Pest management is a challenge in south Florida. Rarely do we have a cold or dry period that greatly reduces pest populations. Luckily, the development of many new, safer pesticides helps us to be able to produce crops in spite of these pests. With very few exceptions (and those are quickly disappearing from the market), the pesticides used today are not the same as those that were used in the 1950's-80's. Most of the older pesticides killed living organisms by attacking them at several places in their metabolic and/or reproductive processes. This meant that they often killed or damaged different types of organisms, in addition to the target pests. These chemicals were easy and cheap to use because one pesticide could often kill all the insects in a crop, and had enough residual effects to keep killing them, sometimes for even several weeks.
Many of the newer classes of chemicals are synthetic forms of naturally occurring pesticides, which generally break down quickly in the environment and often attack only one site in the organism. So, they are usually specific for one or more closely related pest species and do not affect beneficial insects, unless they are closely related to the target pest. While this is an advantage as far as safety and environmental effects, it can also mean that the pests are more likely to develop resistance. So, it is important to rotate them with others which have different “modes of action”. These new pesticides are also much more expensive than the older ones, so all growers are careful not to use more than we need.
Container of beneficial insects
Several times, we have purchased beneficial insects, but we find that we usually do better by encouraging the natural, local populations of “beneficials”. For instance, aphids on our farm are often eaten by ladybugs or lacewings or parasitized by tiny wasps. However, sometimes we have to spray the aphids. That's because, on certain crops, if we allow the aphid populations to build up to the point where the beneficials are working well, we may lose the crop to viruses which are carried by the aphids.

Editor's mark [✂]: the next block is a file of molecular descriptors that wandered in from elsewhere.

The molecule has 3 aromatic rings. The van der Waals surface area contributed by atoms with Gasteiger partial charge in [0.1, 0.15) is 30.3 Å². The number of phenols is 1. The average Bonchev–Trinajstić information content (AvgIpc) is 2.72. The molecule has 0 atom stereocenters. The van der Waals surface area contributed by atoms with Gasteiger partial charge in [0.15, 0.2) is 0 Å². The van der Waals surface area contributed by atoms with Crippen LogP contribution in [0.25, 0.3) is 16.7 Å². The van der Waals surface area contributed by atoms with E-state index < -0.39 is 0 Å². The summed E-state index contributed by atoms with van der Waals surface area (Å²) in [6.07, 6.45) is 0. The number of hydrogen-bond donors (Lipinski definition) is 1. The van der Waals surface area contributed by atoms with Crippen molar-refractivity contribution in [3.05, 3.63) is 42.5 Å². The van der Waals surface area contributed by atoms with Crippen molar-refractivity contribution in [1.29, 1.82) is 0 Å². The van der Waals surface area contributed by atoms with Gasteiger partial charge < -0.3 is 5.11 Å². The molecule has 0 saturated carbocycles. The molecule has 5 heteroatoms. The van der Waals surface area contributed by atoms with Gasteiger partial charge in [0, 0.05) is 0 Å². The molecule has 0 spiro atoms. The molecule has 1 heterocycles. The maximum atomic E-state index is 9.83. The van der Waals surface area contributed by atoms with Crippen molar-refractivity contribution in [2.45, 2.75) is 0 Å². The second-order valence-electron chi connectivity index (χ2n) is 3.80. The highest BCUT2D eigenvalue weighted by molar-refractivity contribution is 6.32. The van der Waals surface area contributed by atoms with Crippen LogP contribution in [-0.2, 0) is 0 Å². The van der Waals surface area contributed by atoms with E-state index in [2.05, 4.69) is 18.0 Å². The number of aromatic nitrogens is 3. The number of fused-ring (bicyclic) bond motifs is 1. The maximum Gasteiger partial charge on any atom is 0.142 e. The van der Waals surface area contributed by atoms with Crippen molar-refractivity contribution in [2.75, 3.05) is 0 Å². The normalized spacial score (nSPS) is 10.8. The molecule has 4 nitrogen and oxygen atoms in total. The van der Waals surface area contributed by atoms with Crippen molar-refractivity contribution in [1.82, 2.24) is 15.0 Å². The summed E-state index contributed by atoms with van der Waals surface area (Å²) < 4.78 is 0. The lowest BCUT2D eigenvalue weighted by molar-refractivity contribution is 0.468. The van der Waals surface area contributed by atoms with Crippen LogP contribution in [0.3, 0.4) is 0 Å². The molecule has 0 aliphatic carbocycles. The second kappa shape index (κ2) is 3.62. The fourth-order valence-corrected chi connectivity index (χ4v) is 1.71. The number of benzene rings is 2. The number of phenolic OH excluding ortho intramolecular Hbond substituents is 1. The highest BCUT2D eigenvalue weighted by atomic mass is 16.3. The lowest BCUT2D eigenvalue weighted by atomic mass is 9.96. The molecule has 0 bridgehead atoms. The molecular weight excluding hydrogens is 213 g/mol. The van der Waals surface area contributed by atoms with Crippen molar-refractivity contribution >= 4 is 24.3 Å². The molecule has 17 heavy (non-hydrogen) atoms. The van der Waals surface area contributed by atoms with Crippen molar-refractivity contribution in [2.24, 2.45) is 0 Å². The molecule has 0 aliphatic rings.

During most of the growing season we spray twice a week. However, the chemicals used in the spray mix vary a lot. When possible, we use pesticides that would be allowed under organic rules, and we also use many of the newer synthetic ones. We scout the crops and try to spray only for the problems we see.
However, sometimes it is necessary to use preventative applications. For instance, especially in the late spring and fall growing season, high temperatures and humidity increase fungal and bacterial diseases. Since most fungicides prevent, rather than cure, diseases, we must anticipate the disease problem in order to effectively control it. So, when conditions are right for development of diseases that are usually a problem here, we spray with fungicides. On the other hand, during a cool, dry winter, we may not have to use fungicides for several weeks.
Caterpillar damage to squash plants
There are always one or more species of caterpillars (popularly called “worms”) trying to eat our crops. Their adult forms are moths or butterflies and include fall armyworms, beet armyworms, cabbage worms, corn earworms, and diamondback moths. So, our spray mix always contains an insecticide to control worms. Most of the time it is one of the forms of Bacillus thuringiensis (BT), a biological worm control. Periodically, especially around a full moon (when the mama moths like to lay a lot of eggs), we alternate with a Spinosad (another biological) or an insect growth regulator which kills the worms by preventing them from continuing their life cycle. Beginning in late 2016, diamondback moths have become the major caterpillar problem, often destroying all our collards, cabbage, broccoli, cauliflower and kale.
Periodically, spider mites or broadmites may build up on some crops. Since they are related to spiders, rather than being insects, they require use of a miticide.
Tomato plant infected with a virus
Some insect pests are more of a problem because of the diseases they carry than because of the actual damage they do. Whiteflies and thrips are the worst for us-they carry viruses which are often the limiting factors in the production of squashed and tomatoes. In addition to the use of a silver reflective plastic which confuses flying insects, at planting time, we also add a systemic insecticide with the starter fertilizer solution.
Since we never have much winter, some kinds of weeds are growing in our fields all year round. Plastic mulches help to control them, and when possible, we also use pre-emergent herbicides to prevent weed seeds from germinating. And, during the growing season we sometimes have to spray or wipe the alleys between the crops with non-persistent herbicides. The crew also does a lot of hand-weeding and hoeing.